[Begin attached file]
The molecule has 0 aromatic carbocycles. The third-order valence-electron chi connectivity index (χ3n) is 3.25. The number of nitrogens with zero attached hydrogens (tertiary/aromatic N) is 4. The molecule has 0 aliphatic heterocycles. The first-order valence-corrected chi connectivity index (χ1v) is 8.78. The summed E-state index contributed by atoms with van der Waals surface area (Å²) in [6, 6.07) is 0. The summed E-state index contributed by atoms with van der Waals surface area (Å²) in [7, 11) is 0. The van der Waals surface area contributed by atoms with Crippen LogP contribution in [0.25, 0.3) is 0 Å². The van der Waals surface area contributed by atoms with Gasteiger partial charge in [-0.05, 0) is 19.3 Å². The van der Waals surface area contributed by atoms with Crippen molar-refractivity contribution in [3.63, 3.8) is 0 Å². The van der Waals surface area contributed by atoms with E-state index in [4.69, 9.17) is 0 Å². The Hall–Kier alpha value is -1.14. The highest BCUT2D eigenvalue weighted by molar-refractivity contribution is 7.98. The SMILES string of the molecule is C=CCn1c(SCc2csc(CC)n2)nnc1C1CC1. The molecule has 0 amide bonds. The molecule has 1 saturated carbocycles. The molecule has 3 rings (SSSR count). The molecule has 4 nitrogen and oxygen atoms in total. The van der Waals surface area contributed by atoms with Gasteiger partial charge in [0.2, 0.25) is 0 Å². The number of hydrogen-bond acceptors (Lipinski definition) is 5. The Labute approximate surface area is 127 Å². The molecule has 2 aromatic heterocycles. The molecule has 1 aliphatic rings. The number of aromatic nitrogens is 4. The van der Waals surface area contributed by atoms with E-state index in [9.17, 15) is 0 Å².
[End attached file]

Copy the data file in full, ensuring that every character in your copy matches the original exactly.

The molecule has 0 aromatic carbocycles. The third-order valence-electron chi connectivity index (χ3n) is 3.25. The number of nitrogens with zero attached hydrogens (tertiary/aromatic N) is 4. The molecule has 0 aliphatic heterocycles. The first-order valence-corrected chi connectivity index (χ1v) is 8.78. The summed E-state index contributed by atoms with van der Waals surface area (Å²) in [6, 6.07) is 0. The summed E-state index contributed by atoms with van der Waals surface area (Å²) in [7, 11) is 0. The van der Waals surface area contributed by atoms with Crippen LogP contribution in [0.25, 0.3) is 0 Å². The van der Waals surface area contributed by atoms with Gasteiger partial charge in [-0.05, 0) is 19.3 Å². The van der Waals surface area contributed by atoms with Crippen molar-refractivity contribution in [3.63, 3.8) is 0 Å². The van der Waals surface area contributed by atoms with E-state index in [4.69, 9.17) is 0 Å². The Hall–Kier alpha value is -1.14. The highest BCUT2D eigenvalue weighted by molar-refractivity contribution is 7.98. The SMILES string of the molecule is C=CCn1c(SCc2csc(CC)n2)nnc1C1CC1. The molecule has 0 amide bonds. The molecule has 1 saturated carbocycles. The molecule has 3 rings (SSSR count). The molecule has 4 nitrogen and oxygen atoms in total. The van der Waals surface area contributed by atoms with Gasteiger partial charge in [0.2, 0.25) is 0 Å². The number of hydrogen-bond acceptors (Lipinski definition) is 5. The Labute approximate surface area is 127 Å². The molecule has 2 aromatic heterocycles. The molecule has 1 aliphatic rings. The number of aromatic nitrogens is 4. The van der Waals surface area contributed by atoms with E-state index in [9.17, 15) is 0 Å².